Diversity training is extremely important, especially for employees taking part in hiring. Harvard University’s Implicit Association Tests (IATs) are used to identify levels of implicit bias. This can help remove racial biased recruiting and hiring practices. Project Implicit focuses on racial bias and a variety of other biases found in a multicultural workplace:

harvard implicit bias tests

Using cultural diversity tools like Project Implicit can help identify and address potential racial bias in current employees so that it doesn’t spill over to the hiring process. These IATs could be a useful piece of a diversity training initiative.

6. Blind Resume Tools

Blind resume tools are successful urban recruiting solutions because they remove certain details from a resume that could cause racial bias. For instance:

  • Name — a candidate’s name can reveal their race
  • Address — a candidate’s address could be linked to a certain race or income bracket
  • Volunteer work — where someone volunteers can be related to their race
  • Name of college — where a candidate went to college could identify their race (e.g. attending a Historically Black College or University)

Clovers’ job description optimizer is one example of “blind resume software” you might use to review resumés based on skills and experience instead of details related to gender, age, race, ethnicity, or socioeconomic status.

You’ll notice in the image below how the blind resume software blocks out these details:

blind resume software TalVista

7. Pinpoint Recruitment

Pinpoint Recruitment’s Blind Resume Tool also helps hiring managers solve their racial bias issues by removing items (like the ones above) from candidate resumes. The Pinpoint tool reads applicant data, then presents a redacted resume to the hiring manager using anonymous personal info. The screenshot below shows “Pink Peas” as an applicant and their personal data is hidden for the candidate screening process.

blind hiring pinpoint

8. Blendoor

Blendoor’s diversity recruiting tool also hides things like name, age, employment history, criminal background, and photos from resumes. This helps employers focus on the relevant and important data related to job qualifications. Blendoor also helps with sourcing by broadening the search for talented and qualified candidates, racial bias aside.

blendoor diversity hiring tool

9. Entelo Diversity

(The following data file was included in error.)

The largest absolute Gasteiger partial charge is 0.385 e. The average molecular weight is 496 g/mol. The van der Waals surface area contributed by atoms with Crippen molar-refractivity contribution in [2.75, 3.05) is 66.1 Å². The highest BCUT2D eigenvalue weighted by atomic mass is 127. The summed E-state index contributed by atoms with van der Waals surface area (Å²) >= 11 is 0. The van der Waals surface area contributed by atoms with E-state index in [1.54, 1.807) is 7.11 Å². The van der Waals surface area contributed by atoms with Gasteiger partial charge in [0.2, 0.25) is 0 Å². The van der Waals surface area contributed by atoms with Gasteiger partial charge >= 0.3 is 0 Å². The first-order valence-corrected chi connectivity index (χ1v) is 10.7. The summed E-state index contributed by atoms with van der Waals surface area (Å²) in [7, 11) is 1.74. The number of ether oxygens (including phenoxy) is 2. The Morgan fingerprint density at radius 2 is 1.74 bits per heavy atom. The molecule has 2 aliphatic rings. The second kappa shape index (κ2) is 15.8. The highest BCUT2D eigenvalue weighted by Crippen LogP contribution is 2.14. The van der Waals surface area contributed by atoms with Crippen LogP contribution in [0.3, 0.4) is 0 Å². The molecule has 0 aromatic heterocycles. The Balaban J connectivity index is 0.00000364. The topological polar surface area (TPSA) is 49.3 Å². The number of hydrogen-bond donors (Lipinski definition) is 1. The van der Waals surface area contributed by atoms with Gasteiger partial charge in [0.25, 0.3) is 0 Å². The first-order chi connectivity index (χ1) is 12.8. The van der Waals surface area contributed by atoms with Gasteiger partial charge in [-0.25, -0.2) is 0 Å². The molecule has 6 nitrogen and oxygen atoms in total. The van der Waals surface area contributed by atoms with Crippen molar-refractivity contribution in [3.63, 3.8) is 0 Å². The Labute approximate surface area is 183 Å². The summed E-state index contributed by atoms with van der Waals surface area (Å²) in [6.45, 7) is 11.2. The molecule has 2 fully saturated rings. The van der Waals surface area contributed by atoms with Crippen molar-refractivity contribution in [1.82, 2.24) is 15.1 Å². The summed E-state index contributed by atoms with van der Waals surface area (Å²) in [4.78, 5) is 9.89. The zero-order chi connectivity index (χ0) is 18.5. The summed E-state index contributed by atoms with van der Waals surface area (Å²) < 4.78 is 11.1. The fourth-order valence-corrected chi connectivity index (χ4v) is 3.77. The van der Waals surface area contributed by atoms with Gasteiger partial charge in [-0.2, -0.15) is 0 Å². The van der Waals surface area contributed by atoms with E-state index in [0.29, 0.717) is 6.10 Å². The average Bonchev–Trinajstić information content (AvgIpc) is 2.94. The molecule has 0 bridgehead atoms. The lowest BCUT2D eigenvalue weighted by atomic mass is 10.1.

Entelo’s unbiased sourcing tool helps employers find a diverse pool of candidates by anonymizing candidate information related to different forms of bias. Entelo also uses an algorithm to help remove racial bias and find candidates from underrepresented groups by scanning their social platforms and other online data. This helps companies create a more multicultural workplace.

diversity tool entelo

10. AI Chat Bots Remove Bias

Using AI chatbots in the interview process can help promote diversity and remove racial bias. AI chatbots automate the hiring process by taking over the role of candidate screening, interview scheduling, employee onboarding, and answering FAQs. AI chatbots are also blind to color, which helps remove hidden bias and racial bias when recruiting people of color.

John Duarte, founder & CEO of GoHire, said 2019 was the year the chatbot really took off. It’ll be interesting to see if chatbots continue their upward trend and become a POC recruiting technique.

Some top chatbots include:

  • AllyO
  • Brazen
  • Eightfold
  • Espressive
  • Xor
  • GoHire
  • Ideal
  • Leoforce
  • Mya
  • Olivia
  • Smashfly
  • Talkpush
  • Wade & Wendy

A couple of good resources on chatbots include Today’s chatbots are becoming more diverse – and so, too, are their creators, Let’s Talk About Race: Identity, Chatbots, and AI (which notes that Chatbot creators have to be careful not to be biased in their programming).

11. DBSquared

DBSquared is all about making workplaces fairer and more equal. Let’s take a closer look:

First off, DBSquared has tools that help companies even the playing field when it comes to hiring and pay. One of their tools, DBDescriptions, helps companies write job ads that are fair and don’t show bias. It also makes sure these ads follow important rules like the ADA and FLSA.

DBSquared also has a tool called DBCompensation. This helps HR folks find any differences in pay within their company. By looking at things like experience, race, and gender, DBCompensation makes charts that show any gaps. For example, it might find that a Latino supervisor is making a lot less money than a white supervisor with the same experience.

Now, let’s talk about some cool stuff:

  • They focus on making HR tasks easier with their software.
  • They design websites and make custom software for small and medium-sized businesses.
  • DB Squared Holdings has a big goal – they want to make a future where everyone can prosper and be included through new partnerships.